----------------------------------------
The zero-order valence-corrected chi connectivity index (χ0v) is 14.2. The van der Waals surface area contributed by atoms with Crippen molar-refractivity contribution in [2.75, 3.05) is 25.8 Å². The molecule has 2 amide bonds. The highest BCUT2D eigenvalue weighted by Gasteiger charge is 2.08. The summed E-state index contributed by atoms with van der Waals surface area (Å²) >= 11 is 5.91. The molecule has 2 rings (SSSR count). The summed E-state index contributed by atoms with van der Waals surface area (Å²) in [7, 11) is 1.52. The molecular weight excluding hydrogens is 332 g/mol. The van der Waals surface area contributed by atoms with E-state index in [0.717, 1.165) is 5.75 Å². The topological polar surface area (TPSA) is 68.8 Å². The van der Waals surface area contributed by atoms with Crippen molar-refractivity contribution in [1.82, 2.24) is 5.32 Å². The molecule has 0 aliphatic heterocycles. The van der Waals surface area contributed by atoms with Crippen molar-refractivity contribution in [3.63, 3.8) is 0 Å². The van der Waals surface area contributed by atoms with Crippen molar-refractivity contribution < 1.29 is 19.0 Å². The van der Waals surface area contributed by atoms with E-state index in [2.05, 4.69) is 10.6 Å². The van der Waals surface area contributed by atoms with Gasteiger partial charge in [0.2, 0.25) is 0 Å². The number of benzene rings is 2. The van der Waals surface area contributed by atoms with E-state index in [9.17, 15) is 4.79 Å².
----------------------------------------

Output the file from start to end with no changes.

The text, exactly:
The zero-order valence-corrected chi connectivity index (χ0v) is 14.2. The van der Waals surface area contributed by atoms with Crippen molar-refractivity contribution in [2.75, 3.05) is 25.8 Å². The molecule has 2 amide bonds. The highest BCUT2D eigenvalue weighted by Gasteiger charge is 2.08. The summed E-state index contributed by atoms with van der Waals surface area (Å²) >= 11 is 5.91. The molecule has 2 rings (SSSR count). The summed E-state index contributed by atoms with van der Waals surface area (Å²) in [7, 11) is 1.52. The molecular weight excluding hydrogens is 332 g/mol. The van der Waals surface area contributed by atoms with E-state index in [0.717, 1.165) is 5.75 Å². The topological polar surface area (TPSA) is 68.8 Å². The van der Waals surface area contributed by atoms with Crippen molar-refractivity contribution in [1.82, 2.24) is 5.32 Å². The molecule has 0 aliphatic heterocycles. The van der Waals surface area contributed by atoms with Crippen molar-refractivity contribution in [3.63, 3.8) is 0 Å². The van der Waals surface area contributed by atoms with Crippen molar-refractivity contribution < 1.29 is 19.0 Å². The van der Waals surface area contributed by atoms with E-state index in [2.05, 4.69) is 10.6 Å². The van der Waals surface area contributed by atoms with Gasteiger partial charge in [0.2, 0.25) is 0 Å². The number of benzene rings is 2. The van der Waals surface area contributed by atoms with E-state index in [9.17, 15) is 4.79 Å².